You can help a loved one who suffers from self-destruction by being supportive, loving, kind, reassuring of their capabilities, and letting them know that they are special.  There are cases that require professional help.  To learn more, read “10 Signs of Self-Destruction” on our blog.

 

Call Passages Addiction Treatment Centers today if you or a loved one is battling an addiction to drugs and/or alcohol. Our admissions department is available 24/7 and can be reached directly by calling our toll-free number at (888) 397-0112. We look forward to speaking with you soon.

Passages, Where Addiction Ends and Life Begins™

Follow Passages Malibu on Facebook, Twitter, and Instagram.

Image via Pixabay

Addiction

Signs and Symptoms of Substance Abuse

By: Jennifer McDougall

The signs and symptoms of drug or alcohol abuse can usually be recognized quickly. Sometimes though, it takes more time to notice the collective traits. If you are suspicious of a loved one abusing drugs or alcohol here are several clues:

  • Bloodshot (glazy red) eyes
  • Enlarged or smaller sized pupils than usual
  • Deterioration in physical appearance (uneven skin tone, decreased grooming, severe weight gain, or weight loss)
  • Sudden change in sleep pattern or pretends to be sick
  • Hyped up behavior and saying things that make no sense
  • Bad hygiene (bad breathe, clothes smell, teeth begin to yellow, eyes appear droopy)
  • Suddenly prefers to spend a majority of their time alone
  • Neglects responsibilities
  • Disappears and gives no explanation
  • On-going money troubles (constantly complains of a lack of funds)
  • Slow motor skills, delayed reactions, and slurred speech
  • Sudden need for money and experiences unexplained financial issues
  • Behaviors seem to be shady, secretive, or suspicious
  • Change is circle of friends, hobbies, interests, and preferred places to hang out
  • Lack of motivation or drive to work or study
  • Unusual anxiety and fear
  • Increased anger, mood swings and a change in attitude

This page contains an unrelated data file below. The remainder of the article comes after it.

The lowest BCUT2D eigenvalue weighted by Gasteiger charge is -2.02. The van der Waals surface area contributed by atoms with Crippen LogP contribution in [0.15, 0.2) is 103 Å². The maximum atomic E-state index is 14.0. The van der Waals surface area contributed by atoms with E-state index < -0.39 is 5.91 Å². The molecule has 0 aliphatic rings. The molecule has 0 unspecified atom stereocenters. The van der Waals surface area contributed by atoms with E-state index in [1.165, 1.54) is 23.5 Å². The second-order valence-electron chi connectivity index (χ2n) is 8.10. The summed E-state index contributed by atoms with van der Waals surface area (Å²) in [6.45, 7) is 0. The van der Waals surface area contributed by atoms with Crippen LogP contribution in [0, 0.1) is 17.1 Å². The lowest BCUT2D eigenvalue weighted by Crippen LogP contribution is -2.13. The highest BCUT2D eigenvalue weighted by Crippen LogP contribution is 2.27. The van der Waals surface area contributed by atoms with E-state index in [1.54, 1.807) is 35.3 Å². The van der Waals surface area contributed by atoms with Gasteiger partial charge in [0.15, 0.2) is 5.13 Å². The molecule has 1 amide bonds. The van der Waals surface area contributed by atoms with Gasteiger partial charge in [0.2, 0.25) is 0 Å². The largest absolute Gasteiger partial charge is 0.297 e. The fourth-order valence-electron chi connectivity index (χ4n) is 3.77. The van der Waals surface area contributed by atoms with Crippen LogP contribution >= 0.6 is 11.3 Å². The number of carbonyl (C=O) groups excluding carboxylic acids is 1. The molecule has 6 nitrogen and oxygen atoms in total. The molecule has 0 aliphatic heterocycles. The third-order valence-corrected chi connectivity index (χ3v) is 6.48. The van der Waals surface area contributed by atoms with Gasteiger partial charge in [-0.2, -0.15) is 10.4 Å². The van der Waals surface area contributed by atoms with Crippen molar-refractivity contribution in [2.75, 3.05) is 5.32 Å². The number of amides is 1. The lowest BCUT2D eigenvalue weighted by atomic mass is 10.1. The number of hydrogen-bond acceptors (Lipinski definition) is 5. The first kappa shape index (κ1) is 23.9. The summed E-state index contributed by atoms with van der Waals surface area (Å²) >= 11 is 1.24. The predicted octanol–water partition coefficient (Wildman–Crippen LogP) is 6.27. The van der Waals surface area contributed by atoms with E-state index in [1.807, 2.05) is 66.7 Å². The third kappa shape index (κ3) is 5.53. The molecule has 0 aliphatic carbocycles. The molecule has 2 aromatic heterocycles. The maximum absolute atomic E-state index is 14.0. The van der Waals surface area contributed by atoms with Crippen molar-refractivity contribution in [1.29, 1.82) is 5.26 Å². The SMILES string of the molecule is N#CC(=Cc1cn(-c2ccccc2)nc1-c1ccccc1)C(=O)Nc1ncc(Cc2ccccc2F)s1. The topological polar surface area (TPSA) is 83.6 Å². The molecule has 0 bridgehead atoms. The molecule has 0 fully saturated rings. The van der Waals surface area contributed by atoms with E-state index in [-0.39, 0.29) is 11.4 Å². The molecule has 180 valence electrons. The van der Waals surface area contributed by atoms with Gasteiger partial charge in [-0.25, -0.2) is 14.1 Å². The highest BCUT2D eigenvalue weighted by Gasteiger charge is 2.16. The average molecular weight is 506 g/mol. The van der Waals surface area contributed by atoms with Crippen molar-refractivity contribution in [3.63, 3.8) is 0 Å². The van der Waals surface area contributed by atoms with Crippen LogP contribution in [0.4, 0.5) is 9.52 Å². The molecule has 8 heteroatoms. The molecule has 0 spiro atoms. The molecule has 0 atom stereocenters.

• Personality changes
  • Fighting, stealing, or illegal activity

If you notice any of these personality or character trait changes in your friend or loved one talk to them first.   If they are resistant, there is likely an issue that needs to be addressed.  Be patient, but don’t hesitate to seek help.

 

Call Passages Addiction Treatment Centers today if you or a loved one is battling an addiction to drugs and/or alcohol. Our admissions department is available 24/7 and can be reached directly by calling our toll-free number at (888) 397-0112. We look forward to speaking with you soon.

Passages, Where Addiction Ends and Life Begins™

Follow Passages Malibu on Facebook, Twitter, and Instagram.

Image via We Heart It

Addiction, Alcohol Rehab, Dependency

Learning to be With Your Pain Instead of Escaping It

By Jennifer McDougall

Pain is the most common reason behind addiction. It comes in many forms; physical, mental, and emotional pain. It stems from the brain and flows into your central nervous system. An extreme amount of pain and discomfort can potentially send you right over the edge, but if you listen closely, it can also be the most helpful thing that can happen for you. The majority of people who seek medical attention or temporarily relief through the use of drugs and alcohol do so, because they are experiencing some sort of pain. It is in fact, a survival mechanism to help protect your body. Those who are born without the ability to feel things due to issues within the central nervous system typically do not live long healthy lives. We must understand the importance of being able to feel everything our bodies are trying to communicate to us. When people use drugs and alcohol to numb their pain, their perceptions towards situations are altered, along with their consciousness and they increase the risk of making really lousy decisions.